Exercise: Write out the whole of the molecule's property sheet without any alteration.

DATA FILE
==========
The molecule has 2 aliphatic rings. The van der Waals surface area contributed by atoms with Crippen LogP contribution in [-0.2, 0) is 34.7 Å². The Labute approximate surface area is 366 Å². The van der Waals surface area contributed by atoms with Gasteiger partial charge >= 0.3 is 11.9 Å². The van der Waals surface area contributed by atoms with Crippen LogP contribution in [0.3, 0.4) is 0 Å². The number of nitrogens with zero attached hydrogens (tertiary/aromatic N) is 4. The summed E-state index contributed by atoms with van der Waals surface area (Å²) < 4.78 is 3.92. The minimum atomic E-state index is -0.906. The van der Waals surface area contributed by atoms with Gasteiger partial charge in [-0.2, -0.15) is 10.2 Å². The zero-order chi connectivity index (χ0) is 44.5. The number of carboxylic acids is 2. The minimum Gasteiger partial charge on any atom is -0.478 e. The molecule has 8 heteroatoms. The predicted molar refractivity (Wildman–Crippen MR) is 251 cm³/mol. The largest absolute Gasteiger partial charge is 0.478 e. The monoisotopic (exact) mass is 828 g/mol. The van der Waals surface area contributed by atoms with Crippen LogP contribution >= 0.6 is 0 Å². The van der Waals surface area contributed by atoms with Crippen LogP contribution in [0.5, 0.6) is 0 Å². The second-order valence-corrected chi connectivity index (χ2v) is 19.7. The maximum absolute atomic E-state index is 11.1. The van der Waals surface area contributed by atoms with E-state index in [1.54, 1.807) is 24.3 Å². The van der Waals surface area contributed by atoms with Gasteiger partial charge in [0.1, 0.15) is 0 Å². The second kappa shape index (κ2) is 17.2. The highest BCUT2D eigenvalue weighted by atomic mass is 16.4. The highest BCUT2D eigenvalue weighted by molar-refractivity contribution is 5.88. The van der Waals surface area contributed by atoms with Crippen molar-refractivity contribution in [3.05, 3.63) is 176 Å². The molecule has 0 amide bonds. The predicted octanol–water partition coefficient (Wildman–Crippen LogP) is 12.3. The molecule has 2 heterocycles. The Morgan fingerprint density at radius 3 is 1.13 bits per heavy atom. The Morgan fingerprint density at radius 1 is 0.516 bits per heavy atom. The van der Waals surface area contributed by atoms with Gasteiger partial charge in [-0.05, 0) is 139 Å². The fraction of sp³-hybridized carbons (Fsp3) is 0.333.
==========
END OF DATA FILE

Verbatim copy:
The molecule has 2 aliphatic rings. The van der Waals surface area contributed by atoms with Crippen LogP contribution in [-0.2, 0) is 34.7 Å². The Labute approximate surface area is 366 Å². The van der Waals surface area contributed by atoms with Gasteiger partial charge >= 0.3 is 11.9 Å². The van der Waals surface area contributed by atoms with Crippen LogP contribution in [0.3, 0.4) is 0 Å². The number of nitrogens with zero attached hydrogens (tertiary/aromatic N) is 4. The summed E-state index contributed by atoms with van der Waals surface area (Å²) < 4.78 is 3.92. The minimum atomic E-state index is -0.906. The van der Waals surface area contributed by atoms with Gasteiger partial charge in [-0.2, -0.15) is 10.2 Å². The zero-order chi connectivity index (χ0) is 44.5. The number of carboxylic acids is 2. The minimum Gasteiger partial charge on any atom is -0.478 e. The molecule has 8 heteroatoms. The predicted molar refractivity (Wildman–Crippen MR) is 251 cm³/mol. The largest absolute Gasteiger partial charge is 0.478 e. The monoisotopic (exact) mass is 828 g/mol. The van der Waals surface area contributed by atoms with Crippen LogP contribution >= 0.6 is 0 Å². The van der Waals surface area contributed by atoms with Crippen LogP contribution in [0.5, 0.6) is 0 Å². The second-order valence-corrected chi connectivity index (χ2v) is 19.7. The maximum absolute atomic E-state index is 11.1. The van der Waals surface area contributed by atoms with E-state index in [1.54, 1.807) is 24.3 Å². The van der Waals surface area contributed by atoms with Gasteiger partial charge in [0.1, 0.15) is 0 Å². The second kappa shape index (κ2) is 17.2. The highest BCUT2D eigenvalue weighted by atomic mass is 16.4. The highest BCUT2D eigenvalue weighted by molar-refractivity contribution is 5.88. The van der Waals surface area contributed by atoms with Crippen molar-refractivity contribution in [3.05, 3.63) is 176 Å². The molecule has 0 amide bonds. The predicted octanol–water partition coefficient (Wildman–Crippen LogP) is 12.3. The molecule has 2 heterocycles. The Morgan fingerprint density at radius 3 is 1.13 bits per heavy atom. The Morgan fingerprint density at radius 1 is 0.516 bits per heavy atom. The van der Waals surface area contributed by atoms with Gasteiger partial charge in [-0.05, 0) is 139 Å². The fraction of sp³-hybridized carbons (Fsp3) is 0.333.